A new reports shows that black women living in poor neighborhoods are less likely to get pap smears than women in more affluent neighborhoods.
“Even among women who were professionals or who were educated, they, too, had decreased screening if they lived in neighborhoods with high poverty,” said study author Geetanjali Dabral Datta, a postgraduate fellow at the Harvard School of Public Health.
The report appears in the Feb. 1 issue of Cancer.
In their study, Datta and her colleagues focused on the connection between socioeconomic factors and how they affected cervical cancer screening, most notably the Pap smear. They collected data on more than 40,000 black women from across the United States. These women all participated in the Black Women’s Health Study of Boston University and Howard University.
What makes this report even more troubling is that black women have twice the mortality rate from cervical cancer as white women. This gap in cancer screening rates could be a contributing factor to this.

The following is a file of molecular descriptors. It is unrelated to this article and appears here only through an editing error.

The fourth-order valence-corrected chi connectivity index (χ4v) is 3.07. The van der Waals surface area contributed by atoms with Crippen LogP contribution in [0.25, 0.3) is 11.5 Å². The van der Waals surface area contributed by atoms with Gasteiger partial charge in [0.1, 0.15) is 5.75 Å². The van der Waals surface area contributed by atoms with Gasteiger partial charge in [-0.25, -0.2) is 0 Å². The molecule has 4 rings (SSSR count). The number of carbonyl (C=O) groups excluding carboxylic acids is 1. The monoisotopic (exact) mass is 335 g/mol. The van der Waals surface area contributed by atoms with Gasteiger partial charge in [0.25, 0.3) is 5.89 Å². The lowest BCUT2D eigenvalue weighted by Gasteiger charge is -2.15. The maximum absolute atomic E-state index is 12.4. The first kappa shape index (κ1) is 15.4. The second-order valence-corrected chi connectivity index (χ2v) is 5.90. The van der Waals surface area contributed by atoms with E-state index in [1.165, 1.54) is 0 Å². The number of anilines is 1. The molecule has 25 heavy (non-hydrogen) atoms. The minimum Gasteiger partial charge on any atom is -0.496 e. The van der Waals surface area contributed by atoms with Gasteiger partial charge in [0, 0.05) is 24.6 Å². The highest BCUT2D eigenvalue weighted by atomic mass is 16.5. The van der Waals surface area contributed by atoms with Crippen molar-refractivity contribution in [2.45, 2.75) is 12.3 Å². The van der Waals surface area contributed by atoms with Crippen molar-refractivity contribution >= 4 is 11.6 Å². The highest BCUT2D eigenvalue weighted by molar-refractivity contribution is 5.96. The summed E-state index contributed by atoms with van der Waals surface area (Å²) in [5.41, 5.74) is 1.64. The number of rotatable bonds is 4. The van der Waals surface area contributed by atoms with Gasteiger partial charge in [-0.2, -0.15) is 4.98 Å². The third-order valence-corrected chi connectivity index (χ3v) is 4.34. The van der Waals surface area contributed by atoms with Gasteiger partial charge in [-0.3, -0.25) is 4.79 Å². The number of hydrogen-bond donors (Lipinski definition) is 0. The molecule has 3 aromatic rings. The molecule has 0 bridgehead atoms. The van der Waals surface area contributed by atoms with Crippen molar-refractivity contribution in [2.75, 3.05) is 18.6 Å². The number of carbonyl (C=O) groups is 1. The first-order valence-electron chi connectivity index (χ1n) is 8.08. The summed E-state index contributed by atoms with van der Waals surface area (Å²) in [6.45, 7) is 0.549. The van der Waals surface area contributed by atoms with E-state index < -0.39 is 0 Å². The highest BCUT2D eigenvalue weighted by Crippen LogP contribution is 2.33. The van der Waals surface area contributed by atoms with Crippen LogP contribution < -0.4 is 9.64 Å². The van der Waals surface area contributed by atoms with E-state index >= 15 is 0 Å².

The reasons why certain women aren’t getting screened for cervical cancer remains unclear, Datta says. She speculates that it could be lack of access to transportation or child care. Datta also believes that the same trend might be seen in other kinds of preventative health measures like mammography and cardiovascular testing.
“There needs to be a focus on high poverty neighborhoods,” she says. “We need to think of people’s socioeconomic context when it comes to health behaviors.”